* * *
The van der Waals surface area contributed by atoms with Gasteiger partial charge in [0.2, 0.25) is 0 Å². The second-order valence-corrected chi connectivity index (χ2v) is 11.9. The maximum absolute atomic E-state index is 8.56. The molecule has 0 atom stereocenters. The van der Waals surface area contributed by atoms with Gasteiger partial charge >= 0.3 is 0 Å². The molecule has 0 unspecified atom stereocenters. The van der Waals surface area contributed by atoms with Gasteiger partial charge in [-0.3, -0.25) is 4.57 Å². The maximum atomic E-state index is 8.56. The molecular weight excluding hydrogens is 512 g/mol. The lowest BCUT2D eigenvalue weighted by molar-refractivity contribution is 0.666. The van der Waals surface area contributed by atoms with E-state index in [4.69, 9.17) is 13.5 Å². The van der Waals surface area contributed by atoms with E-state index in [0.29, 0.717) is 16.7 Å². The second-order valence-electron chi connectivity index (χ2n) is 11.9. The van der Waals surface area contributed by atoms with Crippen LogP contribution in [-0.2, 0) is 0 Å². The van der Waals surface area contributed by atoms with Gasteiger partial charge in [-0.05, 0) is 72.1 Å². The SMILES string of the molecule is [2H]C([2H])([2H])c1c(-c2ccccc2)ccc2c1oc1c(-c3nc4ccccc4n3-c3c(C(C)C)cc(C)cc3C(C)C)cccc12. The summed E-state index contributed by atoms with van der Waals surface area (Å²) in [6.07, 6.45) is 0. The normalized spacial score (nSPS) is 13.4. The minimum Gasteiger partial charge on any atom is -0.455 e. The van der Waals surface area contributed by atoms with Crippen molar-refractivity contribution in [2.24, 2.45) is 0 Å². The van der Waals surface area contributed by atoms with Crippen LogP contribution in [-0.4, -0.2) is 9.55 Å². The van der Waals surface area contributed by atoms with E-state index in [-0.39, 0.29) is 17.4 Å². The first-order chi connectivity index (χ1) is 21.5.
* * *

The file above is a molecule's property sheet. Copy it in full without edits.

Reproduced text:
The van der Waals surface area contributed by atoms with Gasteiger partial charge in [0.2, 0.25) is 0 Å². The second-order valence-corrected chi connectivity index (χ2v) is 11.9. The maximum absolute atomic E-state index is 8.56. The molecule has 0 atom stereocenters. The van der Waals surface area contributed by atoms with Gasteiger partial charge >= 0.3 is 0 Å². The molecule has 0 unspecified atom stereocenters. The van der Waals surface area contributed by atoms with Gasteiger partial charge in [-0.3, -0.25) is 4.57 Å². The maximum atomic E-state index is 8.56. The molecular weight excluding hydrogens is 512 g/mol. The lowest BCUT2D eigenvalue weighted by molar-refractivity contribution is 0.666. The van der Waals surface area contributed by atoms with E-state index in [4.69, 9.17) is 13.5 Å². The van der Waals surface area contributed by atoms with E-state index in [0.29, 0.717) is 16.7 Å². The second-order valence-electron chi connectivity index (χ2n) is 11.9. The van der Waals surface area contributed by atoms with Crippen LogP contribution in [-0.2, 0) is 0 Å². The van der Waals surface area contributed by atoms with Gasteiger partial charge in [-0.05, 0) is 72.1 Å². The SMILES string of the molecule is [2H]C([2H])([2H])c1c(-c2ccccc2)ccc2c1oc1c(-c3nc4ccccc4n3-c3c(C(C)C)cc(C)cc3C(C)C)cccc12. The summed E-state index contributed by atoms with van der Waals surface area (Å²) in [6.07, 6.45) is 0. The normalized spacial score (nSPS) is 13.4. The minimum Gasteiger partial charge on any atom is -0.455 e. The van der Waals surface area contributed by atoms with Crippen molar-refractivity contribution in [2.24, 2.45) is 0 Å². The van der Waals surface area contributed by atoms with Crippen LogP contribution in [-0.4, -0.2) is 9.55 Å². The van der Waals surface area contributed by atoms with E-state index in [-0.39, 0.29) is 17.4 Å². The first-order chi connectivity index (χ1) is 21.5.